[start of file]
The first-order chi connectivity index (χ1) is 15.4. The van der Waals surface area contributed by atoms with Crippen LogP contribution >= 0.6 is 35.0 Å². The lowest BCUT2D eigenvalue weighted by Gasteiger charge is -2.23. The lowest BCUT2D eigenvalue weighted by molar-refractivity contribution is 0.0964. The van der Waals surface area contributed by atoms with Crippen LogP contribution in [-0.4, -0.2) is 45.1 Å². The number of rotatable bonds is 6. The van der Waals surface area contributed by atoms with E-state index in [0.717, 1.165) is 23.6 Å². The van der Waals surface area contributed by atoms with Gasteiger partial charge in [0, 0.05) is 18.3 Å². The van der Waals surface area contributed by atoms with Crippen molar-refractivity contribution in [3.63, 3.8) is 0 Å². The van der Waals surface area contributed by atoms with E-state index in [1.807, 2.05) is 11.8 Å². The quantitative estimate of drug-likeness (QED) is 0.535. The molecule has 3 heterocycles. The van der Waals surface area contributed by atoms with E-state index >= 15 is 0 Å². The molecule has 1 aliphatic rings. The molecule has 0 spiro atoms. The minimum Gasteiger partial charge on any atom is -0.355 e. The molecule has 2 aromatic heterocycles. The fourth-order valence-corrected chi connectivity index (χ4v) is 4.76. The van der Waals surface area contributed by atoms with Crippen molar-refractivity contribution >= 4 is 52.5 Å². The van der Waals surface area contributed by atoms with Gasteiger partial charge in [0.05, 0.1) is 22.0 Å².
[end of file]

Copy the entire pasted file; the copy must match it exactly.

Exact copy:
The first-order chi connectivity index (χ1) is 15.4. The van der Waals surface area contributed by atoms with Crippen LogP contribution >= 0.6 is 35.0 Å². The lowest BCUT2D eigenvalue weighted by Gasteiger charge is -2.23. The lowest BCUT2D eigenvalue weighted by molar-refractivity contribution is 0.0964. The van der Waals surface area contributed by atoms with Crippen LogP contribution in [-0.4, -0.2) is 45.1 Å². The number of rotatable bonds is 6. The van der Waals surface area contributed by atoms with E-state index in [0.717, 1.165) is 23.6 Å². The van der Waals surface area contributed by atoms with Gasteiger partial charge in [0, 0.05) is 18.3 Å². The van der Waals surface area contributed by atoms with Crippen molar-refractivity contribution in [3.63, 3.8) is 0 Å². The van der Waals surface area contributed by atoms with E-state index in [1.807, 2.05) is 11.8 Å². The quantitative estimate of drug-likeness (QED) is 0.535. The molecule has 3 heterocycles. The van der Waals surface area contributed by atoms with E-state index >= 15 is 0 Å². The molecule has 1 aliphatic rings. The molecule has 0 spiro atoms. The minimum Gasteiger partial charge on any atom is -0.355 e. The molecule has 2 aromatic heterocycles. The fourth-order valence-corrected chi connectivity index (χ4v) is 4.76. The van der Waals surface area contributed by atoms with Crippen molar-refractivity contribution >= 4 is 52.5 Å². The van der Waals surface area contributed by atoms with Gasteiger partial charge in [0.05, 0.1) is 22.0 Å².